Why when faced with the biggest problem of our generation, are Americans so unaware of the need to free themselves from non-renewable energy? Americans are so unaware of the problems non-renewable energy is causing, because of the lack of information they possess. The lack of information is partly due to the mistrust of the news industry, and the out-right lack of people following the news. It seems that the news companies have become political cheerleaders for the Democratic and Republican parties, which is just the opposite of the “Public Watch Dog” they are supposed to be. Corruption in our government caused by lobbyists is also a big contributor to the lack of reliable information provided to the American people; this is due to the political puppetry led by the oil industries hands. Should we as Americans alter our way of life to counter global climate change? Yes, it is essential that we alter our way of life to counter global climate change, because it is our moral obligation to leave this world in as good a shape as we inherited it. Moreover, we should try to leave this planet in a better overall condition, to help insure the same quality of life that we had, for the future generations, who will inevitably inherit the earth.
Countries all around the world are looking to our example, so what can America do to help free it’s self from the toxic refuge that it has become so accustom with? In order for Americans to free themselves from non-renewable energy: First, we need to demand that our government changes its energy policies, by implementing a plan, which uses clean renewable energy sources to power our country. Second, we need to implement a government-backed program in our school systems, which would require a curriculum that explains the need for conservation and the ill effects which non-renewable energies are contributing to the World. Finally, Americans need to take it upon themselves to consume less. If we can take these steps in an effective way, the rest of the world would most likely follow in America’s leading footsteps, which would lead them on a path to end the unfavorable effects that non-renewable energy is contributing to Global Climate Change.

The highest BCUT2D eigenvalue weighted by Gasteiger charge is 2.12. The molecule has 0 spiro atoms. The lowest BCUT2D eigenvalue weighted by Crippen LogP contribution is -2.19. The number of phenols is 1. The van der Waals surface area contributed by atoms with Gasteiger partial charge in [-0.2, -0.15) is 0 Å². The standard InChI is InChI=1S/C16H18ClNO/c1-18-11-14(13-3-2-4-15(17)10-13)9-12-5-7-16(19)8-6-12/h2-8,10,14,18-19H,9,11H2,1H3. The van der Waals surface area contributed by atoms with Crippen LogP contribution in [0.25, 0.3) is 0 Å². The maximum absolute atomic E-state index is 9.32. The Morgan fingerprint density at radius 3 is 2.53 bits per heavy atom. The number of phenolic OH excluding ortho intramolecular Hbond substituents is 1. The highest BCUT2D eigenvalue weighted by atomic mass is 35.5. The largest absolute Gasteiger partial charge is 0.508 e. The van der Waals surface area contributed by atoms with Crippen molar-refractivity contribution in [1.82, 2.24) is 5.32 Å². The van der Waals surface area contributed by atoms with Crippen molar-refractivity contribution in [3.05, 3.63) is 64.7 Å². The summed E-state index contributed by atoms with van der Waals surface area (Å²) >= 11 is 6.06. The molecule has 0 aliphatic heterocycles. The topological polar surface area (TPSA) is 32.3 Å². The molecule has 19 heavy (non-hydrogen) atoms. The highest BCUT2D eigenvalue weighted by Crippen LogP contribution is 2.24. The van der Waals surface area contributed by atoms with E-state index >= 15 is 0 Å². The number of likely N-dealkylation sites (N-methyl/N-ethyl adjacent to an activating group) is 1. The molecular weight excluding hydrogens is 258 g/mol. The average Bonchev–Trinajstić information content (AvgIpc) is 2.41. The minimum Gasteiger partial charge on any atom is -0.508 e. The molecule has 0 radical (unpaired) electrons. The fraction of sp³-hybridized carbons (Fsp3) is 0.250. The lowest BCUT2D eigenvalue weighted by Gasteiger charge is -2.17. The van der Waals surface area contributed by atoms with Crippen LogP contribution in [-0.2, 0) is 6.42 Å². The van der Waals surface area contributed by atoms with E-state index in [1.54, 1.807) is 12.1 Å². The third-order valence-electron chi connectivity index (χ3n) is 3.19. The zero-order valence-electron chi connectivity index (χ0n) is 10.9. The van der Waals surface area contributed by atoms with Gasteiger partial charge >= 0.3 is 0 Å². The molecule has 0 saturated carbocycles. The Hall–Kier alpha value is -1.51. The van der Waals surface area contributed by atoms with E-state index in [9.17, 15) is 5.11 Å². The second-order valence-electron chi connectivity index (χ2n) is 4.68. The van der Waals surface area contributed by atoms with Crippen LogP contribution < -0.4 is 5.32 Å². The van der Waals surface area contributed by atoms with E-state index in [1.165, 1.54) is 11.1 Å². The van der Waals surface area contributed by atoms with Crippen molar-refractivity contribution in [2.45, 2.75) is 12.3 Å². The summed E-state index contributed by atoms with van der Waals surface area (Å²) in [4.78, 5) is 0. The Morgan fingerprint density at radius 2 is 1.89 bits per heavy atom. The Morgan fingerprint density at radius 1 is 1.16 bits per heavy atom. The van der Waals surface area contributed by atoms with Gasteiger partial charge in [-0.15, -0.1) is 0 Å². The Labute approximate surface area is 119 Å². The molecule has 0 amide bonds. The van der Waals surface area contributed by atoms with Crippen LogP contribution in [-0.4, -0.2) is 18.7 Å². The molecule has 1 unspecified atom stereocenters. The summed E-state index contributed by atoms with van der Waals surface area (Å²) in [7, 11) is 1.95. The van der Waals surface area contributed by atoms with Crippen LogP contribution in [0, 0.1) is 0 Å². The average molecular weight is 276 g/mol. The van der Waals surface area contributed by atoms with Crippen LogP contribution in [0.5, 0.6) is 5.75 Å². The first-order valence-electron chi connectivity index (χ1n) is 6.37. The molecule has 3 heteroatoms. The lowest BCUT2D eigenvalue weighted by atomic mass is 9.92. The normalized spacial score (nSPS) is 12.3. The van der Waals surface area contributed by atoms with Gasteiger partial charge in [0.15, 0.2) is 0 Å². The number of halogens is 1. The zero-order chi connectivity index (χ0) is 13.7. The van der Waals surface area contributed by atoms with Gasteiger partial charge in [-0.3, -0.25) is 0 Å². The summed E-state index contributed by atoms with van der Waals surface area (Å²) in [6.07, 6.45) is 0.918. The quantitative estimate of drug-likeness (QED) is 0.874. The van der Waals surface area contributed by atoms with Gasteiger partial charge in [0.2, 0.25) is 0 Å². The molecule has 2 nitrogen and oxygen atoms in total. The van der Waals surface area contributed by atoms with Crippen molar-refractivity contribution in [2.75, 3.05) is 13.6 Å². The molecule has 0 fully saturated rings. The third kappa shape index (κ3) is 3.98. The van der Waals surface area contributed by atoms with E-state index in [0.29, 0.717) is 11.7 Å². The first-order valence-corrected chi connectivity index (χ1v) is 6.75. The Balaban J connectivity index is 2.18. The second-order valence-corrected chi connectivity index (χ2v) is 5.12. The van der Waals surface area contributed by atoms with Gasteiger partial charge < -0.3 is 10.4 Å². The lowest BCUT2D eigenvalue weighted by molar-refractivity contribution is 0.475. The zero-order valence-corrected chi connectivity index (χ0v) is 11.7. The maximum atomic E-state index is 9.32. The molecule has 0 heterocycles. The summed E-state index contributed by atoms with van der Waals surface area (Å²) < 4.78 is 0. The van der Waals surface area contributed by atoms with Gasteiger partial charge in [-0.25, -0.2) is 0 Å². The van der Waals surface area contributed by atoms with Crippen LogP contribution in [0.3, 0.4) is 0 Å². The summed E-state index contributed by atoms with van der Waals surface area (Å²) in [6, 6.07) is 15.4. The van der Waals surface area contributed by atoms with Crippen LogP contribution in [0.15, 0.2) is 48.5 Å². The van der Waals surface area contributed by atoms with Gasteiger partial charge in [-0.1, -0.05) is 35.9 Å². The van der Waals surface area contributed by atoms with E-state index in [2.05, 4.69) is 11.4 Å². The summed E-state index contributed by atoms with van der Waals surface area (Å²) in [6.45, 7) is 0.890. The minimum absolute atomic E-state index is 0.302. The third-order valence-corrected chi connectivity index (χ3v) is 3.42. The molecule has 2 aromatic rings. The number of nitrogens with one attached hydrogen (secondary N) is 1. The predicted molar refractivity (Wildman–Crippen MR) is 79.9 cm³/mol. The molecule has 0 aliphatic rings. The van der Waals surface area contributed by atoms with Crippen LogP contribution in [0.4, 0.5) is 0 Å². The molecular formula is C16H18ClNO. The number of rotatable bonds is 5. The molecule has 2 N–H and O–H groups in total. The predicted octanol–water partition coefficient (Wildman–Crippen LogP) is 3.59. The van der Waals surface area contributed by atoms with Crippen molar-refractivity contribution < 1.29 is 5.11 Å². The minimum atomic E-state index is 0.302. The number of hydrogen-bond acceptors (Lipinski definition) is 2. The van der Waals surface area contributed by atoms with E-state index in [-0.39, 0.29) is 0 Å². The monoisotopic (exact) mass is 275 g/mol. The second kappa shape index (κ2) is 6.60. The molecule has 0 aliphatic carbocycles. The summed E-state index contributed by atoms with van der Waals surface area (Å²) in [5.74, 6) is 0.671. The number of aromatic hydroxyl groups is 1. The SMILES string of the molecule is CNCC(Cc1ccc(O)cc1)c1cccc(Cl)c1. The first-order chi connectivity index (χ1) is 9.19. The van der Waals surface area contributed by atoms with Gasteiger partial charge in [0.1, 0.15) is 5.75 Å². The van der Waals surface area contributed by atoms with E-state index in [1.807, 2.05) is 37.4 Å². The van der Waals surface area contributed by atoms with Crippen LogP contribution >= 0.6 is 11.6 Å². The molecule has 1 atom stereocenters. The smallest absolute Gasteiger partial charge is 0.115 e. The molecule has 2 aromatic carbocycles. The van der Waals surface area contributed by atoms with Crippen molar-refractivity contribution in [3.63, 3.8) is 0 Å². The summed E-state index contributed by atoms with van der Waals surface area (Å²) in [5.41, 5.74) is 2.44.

2011 © T.G. Hopkins III
Nering, Evar. “The Mirage of a Growing Fuel Supply.”
New York Times Op-Ed. 4 June 2001. 14 October 2008. <http://www.puaf.umd.edu/puaf741/notes/2-Tools/NYT-01-06-04-Mirage-of-growing-fuel-supply.htm> .
Dixon " Homer, Thomas and Friedmann Julio S. “Coal in a nice shade of green.”
The New York Times Op-Ed 26 March 2005.14 October 2008.
Mindich T.Z David. “The Collapse of Big Media: the Young and the Restless.”
Wilson Quarterly. 2005. 14 October 2008.<http://academics.smcvt.edu/dmindich/wilsonquarterly.htm>.
© 2012 Tommy
Added on April 27, 2011
Last Updated on April 20, 2012